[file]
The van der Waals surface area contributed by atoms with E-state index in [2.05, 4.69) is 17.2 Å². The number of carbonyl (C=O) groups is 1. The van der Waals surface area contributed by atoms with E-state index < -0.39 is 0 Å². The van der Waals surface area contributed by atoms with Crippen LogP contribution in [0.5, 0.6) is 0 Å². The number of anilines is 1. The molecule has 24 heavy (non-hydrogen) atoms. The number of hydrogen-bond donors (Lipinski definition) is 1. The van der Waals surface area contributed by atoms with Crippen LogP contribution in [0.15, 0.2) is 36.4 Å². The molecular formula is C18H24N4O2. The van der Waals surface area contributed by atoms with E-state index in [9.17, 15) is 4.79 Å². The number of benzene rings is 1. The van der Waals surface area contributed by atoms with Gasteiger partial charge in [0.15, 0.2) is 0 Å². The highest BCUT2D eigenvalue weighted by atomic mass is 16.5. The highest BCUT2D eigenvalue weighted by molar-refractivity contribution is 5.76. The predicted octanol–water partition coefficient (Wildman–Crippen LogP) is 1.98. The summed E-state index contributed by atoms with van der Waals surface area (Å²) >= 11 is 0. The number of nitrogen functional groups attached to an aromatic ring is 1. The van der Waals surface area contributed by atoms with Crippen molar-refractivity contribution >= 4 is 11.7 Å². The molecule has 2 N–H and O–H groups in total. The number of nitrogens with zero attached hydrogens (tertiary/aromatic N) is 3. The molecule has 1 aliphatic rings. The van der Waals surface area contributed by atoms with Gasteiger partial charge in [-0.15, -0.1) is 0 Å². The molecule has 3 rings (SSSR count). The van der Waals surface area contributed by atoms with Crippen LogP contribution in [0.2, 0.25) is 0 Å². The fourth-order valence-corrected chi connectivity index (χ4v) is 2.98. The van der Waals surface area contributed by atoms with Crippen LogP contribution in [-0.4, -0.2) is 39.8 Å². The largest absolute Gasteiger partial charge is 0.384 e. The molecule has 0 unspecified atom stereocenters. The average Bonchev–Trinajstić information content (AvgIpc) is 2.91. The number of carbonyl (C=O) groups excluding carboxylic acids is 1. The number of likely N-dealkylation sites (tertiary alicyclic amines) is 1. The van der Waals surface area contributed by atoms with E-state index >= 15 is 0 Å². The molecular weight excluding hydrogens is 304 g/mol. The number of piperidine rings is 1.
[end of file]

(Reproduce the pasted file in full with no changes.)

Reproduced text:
The van der Waals surface area contributed by atoms with E-state index in [2.05, 4.69) is 17.2 Å². The number of carbonyl (C=O) groups is 1. The van der Waals surface area contributed by atoms with E-state index < -0.39 is 0 Å². The van der Waals surface area contributed by atoms with Crippen LogP contribution in [0.5, 0.6) is 0 Å². The number of anilines is 1. The molecule has 24 heavy (non-hydrogen) atoms. The number of hydrogen-bond donors (Lipinski definition) is 1. The van der Waals surface area contributed by atoms with Crippen LogP contribution in [0.15, 0.2) is 36.4 Å². The molecular formula is C18H24N4O2. The van der Waals surface area contributed by atoms with E-state index in [9.17, 15) is 4.79 Å². The number of benzene rings is 1. The van der Waals surface area contributed by atoms with Gasteiger partial charge in [0.15, 0.2) is 0 Å². The highest BCUT2D eigenvalue weighted by atomic mass is 16.5. The highest BCUT2D eigenvalue weighted by molar-refractivity contribution is 5.76. The predicted octanol–water partition coefficient (Wildman–Crippen LogP) is 1.98. The summed E-state index contributed by atoms with van der Waals surface area (Å²) >= 11 is 0. The number of nitrogen functional groups attached to an aromatic ring is 1. The van der Waals surface area contributed by atoms with Crippen molar-refractivity contribution >= 4 is 11.7 Å². The molecule has 2 N–H and O–H groups in total. The number of nitrogens with zero attached hydrogens (tertiary/aromatic N) is 3. The molecule has 1 aliphatic rings. The van der Waals surface area contributed by atoms with Gasteiger partial charge in [-0.15, -0.1) is 0 Å². The molecule has 3 rings (SSSR count). The van der Waals surface area contributed by atoms with Crippen LogP contribution in [0.2, 0.25) is 0 Å². The fourth-order valence-corrected chi connectivity index (χ4v) is 2.98. The van der Waals surface area contributed by atoms with Crippen LogP contribution in [-0.4, -0.2) is 39.8 Å². The largest absolute Gasteiger partial charge is 0.384 e. The molecule has 0 unspecified atom stereocenters. The average Bonchev–Trinajstić information content (AvgIpc) is 2.91. The number of carbonyl (C=O) groups excluding carboxylic acids is 1. The number of likely N-dealkylation sites (tertiary alicyclic amines) is 1. The van der Waals surface area contributed by atoms with E-state index >= 15 is 0 Å². The molecular weight excluding hydrogens is 304 g/mol. The number of piperidine rings is 1.